[00:20:00] Amy: So that was a lot, and that was going to be okay, provided I wasn't working full time in the day, cause I could sleep in, but that changed. And so I was tired, I was stressed, there was all sorts of stuff going on. And I went out the back, we have this lovely area where I study outside. And we have this big outdoor umbrella. I roll it up, and I'm getting ready to put it out, and it breaks! It smacks me in the face, just across the eye.

[00:20:23] Amy: It just smacks me and it's really light, but it hit me really hard. And I thought, God, that really, really hurts. Like, you know, it, I didn't knock me out, but it made me stop and just pause for a few minutes.

[00:20:37] Amy: And so I. Okay, just shake it off, you have to study. The next, or that night, I started with this horrible, horrible headache, the next day I could hardly see, I had a moderate to severe concussion,

[00:20:49] Jaspreet Randhawa: Wow.

[00:20:50] Amy: you know, so I ended up going to the hospital because the headache was that bad and that's what they said to me.

[00:20:54] Amy: And so for almost two months, I spent a few weeks on the couch, couldn't open my eyes, there was no [00:21:00] TV, I couldn't look at my phone, I couldn't read, I couldn't do any of my exams, , it was the strangest thing, it was just thinking. You know when you hurt, you know when you're working out your muscles, or you feel your muscles, you know, when they're growing or they're working really hard, you can feel everybody your muscle.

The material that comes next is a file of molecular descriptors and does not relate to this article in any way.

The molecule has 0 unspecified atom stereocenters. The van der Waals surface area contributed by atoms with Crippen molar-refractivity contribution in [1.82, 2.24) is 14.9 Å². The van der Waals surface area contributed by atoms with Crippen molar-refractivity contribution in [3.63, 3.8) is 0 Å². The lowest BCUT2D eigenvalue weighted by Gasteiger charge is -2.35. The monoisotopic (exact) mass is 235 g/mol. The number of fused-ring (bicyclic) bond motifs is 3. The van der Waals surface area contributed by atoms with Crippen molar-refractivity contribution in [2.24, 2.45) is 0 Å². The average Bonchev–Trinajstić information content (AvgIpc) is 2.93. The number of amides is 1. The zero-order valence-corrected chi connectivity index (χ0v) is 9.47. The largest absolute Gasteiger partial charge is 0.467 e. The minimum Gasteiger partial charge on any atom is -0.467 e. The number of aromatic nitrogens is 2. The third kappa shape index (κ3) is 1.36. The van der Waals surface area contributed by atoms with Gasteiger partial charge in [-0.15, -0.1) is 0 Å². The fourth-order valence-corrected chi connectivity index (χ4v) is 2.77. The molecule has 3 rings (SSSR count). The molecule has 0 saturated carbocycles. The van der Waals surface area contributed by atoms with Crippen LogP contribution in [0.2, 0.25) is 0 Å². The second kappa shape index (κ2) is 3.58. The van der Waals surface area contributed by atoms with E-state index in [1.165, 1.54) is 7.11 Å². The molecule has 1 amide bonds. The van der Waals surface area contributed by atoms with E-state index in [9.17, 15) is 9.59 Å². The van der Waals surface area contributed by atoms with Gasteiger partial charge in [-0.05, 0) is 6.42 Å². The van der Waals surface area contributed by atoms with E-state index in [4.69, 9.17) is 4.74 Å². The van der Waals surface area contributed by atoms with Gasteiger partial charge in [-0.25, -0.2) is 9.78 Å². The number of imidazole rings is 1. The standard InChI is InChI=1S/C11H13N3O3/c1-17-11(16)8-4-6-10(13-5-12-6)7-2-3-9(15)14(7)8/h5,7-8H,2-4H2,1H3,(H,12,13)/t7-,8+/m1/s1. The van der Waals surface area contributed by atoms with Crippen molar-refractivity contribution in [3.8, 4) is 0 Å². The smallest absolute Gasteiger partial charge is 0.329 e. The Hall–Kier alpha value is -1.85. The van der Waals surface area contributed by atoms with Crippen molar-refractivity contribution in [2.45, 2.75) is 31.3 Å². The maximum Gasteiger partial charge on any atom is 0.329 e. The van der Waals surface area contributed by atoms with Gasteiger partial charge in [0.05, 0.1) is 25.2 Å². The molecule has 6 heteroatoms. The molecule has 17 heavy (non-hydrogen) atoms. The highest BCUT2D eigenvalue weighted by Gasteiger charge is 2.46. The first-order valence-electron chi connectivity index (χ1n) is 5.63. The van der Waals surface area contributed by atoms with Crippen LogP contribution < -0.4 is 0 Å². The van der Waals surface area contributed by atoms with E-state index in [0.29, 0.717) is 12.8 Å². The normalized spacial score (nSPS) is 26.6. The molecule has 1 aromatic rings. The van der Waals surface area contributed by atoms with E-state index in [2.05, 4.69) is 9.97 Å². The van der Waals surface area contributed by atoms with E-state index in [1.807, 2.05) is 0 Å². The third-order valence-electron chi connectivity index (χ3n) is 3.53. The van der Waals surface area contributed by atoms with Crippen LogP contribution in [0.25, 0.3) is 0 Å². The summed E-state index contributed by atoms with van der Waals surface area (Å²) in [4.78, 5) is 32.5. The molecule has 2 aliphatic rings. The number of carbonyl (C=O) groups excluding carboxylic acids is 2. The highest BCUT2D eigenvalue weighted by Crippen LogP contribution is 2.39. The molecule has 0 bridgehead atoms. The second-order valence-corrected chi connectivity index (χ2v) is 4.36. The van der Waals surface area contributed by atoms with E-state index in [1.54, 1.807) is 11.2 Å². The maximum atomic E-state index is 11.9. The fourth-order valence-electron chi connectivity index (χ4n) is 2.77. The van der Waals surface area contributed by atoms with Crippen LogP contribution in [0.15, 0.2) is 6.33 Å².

[00:21:14] Amy: You don't, you don't really feel your brain. I could feel my brain every time I would think. , and I guess it was that damage that was done and how it was repairing. It was a horrible experience. And that smack, you know how you say, , slap you in the face to wake you up, I literally got a smack in the face.

[00:21:31] Amy: And I say from the universe, because I was ignoring signs of A being really stressed out and I had been losing a lot of weight and I couldn't figure out why. But I was ignoring all these signs, and so I got the concussion, and then a couple of months later I was diagnosed with Graves disease,

[00:21:46] Amy: and I was like, you were ignoring so much.

[00:21:49] Amy: So I learned a lot from that experience, and I will never forget my, you know, my habits of looking after myself and, doing all the things that I would have, you know, I used to do again. But this is what I'm getting at is sometimes you, you do, you need a major, you wait until you get this major wake up call or this major trauma or this major illness before paying attention,

[00:22:13] Amy: and

[00:22:14] Amy: If I had have taken time, you know, if I hadn't been working all day and studying all night and trying to sleep when I could, I probably would have thought, you a little bit more about why I was losing weight and not blamed it on stress or, you know, any of the signs before the [00:22:30] umbrella broke and smacked me in the face, right?